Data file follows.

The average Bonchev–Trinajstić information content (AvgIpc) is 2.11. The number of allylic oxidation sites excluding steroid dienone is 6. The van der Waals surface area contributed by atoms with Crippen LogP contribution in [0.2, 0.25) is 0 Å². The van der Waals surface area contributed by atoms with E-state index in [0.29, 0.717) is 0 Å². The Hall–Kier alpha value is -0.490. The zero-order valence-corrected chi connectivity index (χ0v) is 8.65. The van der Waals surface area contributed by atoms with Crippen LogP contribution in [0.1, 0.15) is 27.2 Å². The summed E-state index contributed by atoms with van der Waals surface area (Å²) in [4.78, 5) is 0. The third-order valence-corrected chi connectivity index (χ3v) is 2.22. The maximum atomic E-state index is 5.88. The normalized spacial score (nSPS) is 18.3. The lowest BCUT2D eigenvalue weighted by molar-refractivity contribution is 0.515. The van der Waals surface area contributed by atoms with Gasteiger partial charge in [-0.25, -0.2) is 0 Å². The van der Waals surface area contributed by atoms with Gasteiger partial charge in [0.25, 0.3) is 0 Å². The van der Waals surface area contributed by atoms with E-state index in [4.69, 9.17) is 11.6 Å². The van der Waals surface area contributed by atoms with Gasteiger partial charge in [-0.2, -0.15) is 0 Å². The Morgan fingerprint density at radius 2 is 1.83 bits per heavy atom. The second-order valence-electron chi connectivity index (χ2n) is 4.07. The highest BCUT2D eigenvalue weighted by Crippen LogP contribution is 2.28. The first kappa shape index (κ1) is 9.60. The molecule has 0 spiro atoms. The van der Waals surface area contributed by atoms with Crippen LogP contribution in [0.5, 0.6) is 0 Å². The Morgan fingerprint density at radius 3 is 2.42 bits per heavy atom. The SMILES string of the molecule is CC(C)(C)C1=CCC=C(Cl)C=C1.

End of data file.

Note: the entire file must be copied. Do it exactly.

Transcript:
The average Bonchev–Trinajstić information content (AvgIpc) is 2.11. The number of allylic oxidation sites excluding steroid dienone is 6. The van der Waals surface area contributed by atoms with Crippen LogP contribution in [0.2, 0.25) is 0 Å². The van der Waals surface area contributed by atoms with E-state index in [0.29, 0.717) is 0 Å². The Hall–Kier alpha value is -0.490. The zero-order valence-corrected chi connectivity index (χ0v) is 8.65. The van der Waals surface area contributed by atoms with Crippen LogP contribution in [0.1, 0.15) is 27.2 Å². The summed E-state index contributed by atoms with van der Waals surface area (Å²) in [4.78, 5) is 0. The third-order valence-corrected chi connectivity index (χ3v) is 2.22. The maximum atomic E-state index is 5.88. The normalized spacial score (nSPS) is 18.3. The lowest BCUT2D eigenvalue weighted by molar-refractivity contribution is 0.515. The van der Waals surface area contributed by atoms with Gasteiger partial charge in [-0.25, -0.2) is 0 Å². The van der Waals surface area contributed by atoms with Gasteiger partial charge in [0.25, 0.3) is 0 Å². The van der Waals surface area contributed by atoms with E-state index in [4.69, 9.17) is 11.6 Å². The van der Waals surface area contributed by atoms with Gasteiger partial charge in [-0.2, -0.15) is 0 Å². The Morgan fingerprint density at radius 2 is 1.83 bits per heavy atom. The second-order valence-electron chi connectivity index (χ2n) is 4.07. The highest BCUT2D eigenvalue weighted by Crippen LogP contribution is 2.28. The first kappa shape index (κ1) is 9.60. The molecule has 0 spiro atoms. The van der Waals surface area contributed by atoms with Crippen LogP contribution in [0.5, 0.6) is 0 Å². The Morgan fingerprint density at radius 3 is 2.42 bits per heavy atom. The SMILES string of the molecule is CC(C)(C)C1=CCC=C(Cl)C=C1.